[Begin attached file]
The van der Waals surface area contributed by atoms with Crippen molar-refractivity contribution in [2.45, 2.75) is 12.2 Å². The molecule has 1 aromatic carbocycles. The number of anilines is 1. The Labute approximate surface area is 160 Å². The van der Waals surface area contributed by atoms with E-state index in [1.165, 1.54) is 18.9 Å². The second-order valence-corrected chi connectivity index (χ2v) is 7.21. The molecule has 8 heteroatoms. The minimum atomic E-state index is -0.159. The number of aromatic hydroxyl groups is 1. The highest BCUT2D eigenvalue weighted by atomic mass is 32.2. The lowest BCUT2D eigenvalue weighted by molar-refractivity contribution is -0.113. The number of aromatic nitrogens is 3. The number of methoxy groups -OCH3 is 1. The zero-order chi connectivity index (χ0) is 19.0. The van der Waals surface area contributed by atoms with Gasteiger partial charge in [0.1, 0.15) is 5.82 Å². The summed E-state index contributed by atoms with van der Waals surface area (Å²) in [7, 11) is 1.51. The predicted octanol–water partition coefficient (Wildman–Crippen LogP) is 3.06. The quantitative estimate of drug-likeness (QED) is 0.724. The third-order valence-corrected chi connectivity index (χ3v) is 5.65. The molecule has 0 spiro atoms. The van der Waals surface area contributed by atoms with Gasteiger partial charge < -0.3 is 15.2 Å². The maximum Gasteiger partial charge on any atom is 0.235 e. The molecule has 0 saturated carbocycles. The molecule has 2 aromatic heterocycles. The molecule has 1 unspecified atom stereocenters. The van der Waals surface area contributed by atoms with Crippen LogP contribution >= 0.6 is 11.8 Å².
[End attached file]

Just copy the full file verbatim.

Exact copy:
The van der Waals surface area contributed by atoms with Crippen molar-refractivity contribution in [2.45, 2.75) is 12.2 Å². The molecule has 1 aromatic carbocycles. The number of anilines is 1. The Labute approximate surface area is 160 Å². The van der Waals surface area contributed by atoms with E-state index in [1.165, 1.54) is 18.9 Å². The second-order valence-corrected chi connectivity index (χ2v) is 7.21. The molecule has 8 heteroatoms. The minimum atomic E-state index is -0.159. The number of aromatic hydroxyl groups is 1. The highest BCUT2D eigenvalue weighted by atomic mass is 32.2. The lowest BCUT2D eigenvalue weighted by molar-refractivity contribution is -0.113. The number of aromatic nitrogens is 3. The number of methoxy groups -OCH3 is 1. The zero-order chi connectivity index (χ0) is 19.0. The van der Waals surface area contributed by atoms with Gasteiger partial charge in [0.1, 0.15) is 5.82 Å². The summed E-state index contributed by atoms with van der Waals surface area (Å²) in [7, 11) is 1.51. The predicted octanol–water partition coefficient (Wildman–Crippen LogP) is 3.06. The quantitative estimate of drug-likeness (QED) is 0.724. The third-order valence-corrected chi connectivity index (χ3v) is 5.65. The molecule has 0 spiro atoms. The van der Waals surface area contributed by atoms with Gasteiger partial charge < -0.3 is 15.2 Å². The maximum Gasteiger partial charge on any atom is 0.235 e. The molecule has 0 saturated carbocycles. The molecule has 2 aromatic heterocycles. The molecule has 1 unspecified atom stereocenters. The van der Waals surface area contributed by atoms with Crippen LogP contribution >= 0.6 is 11.8 Å².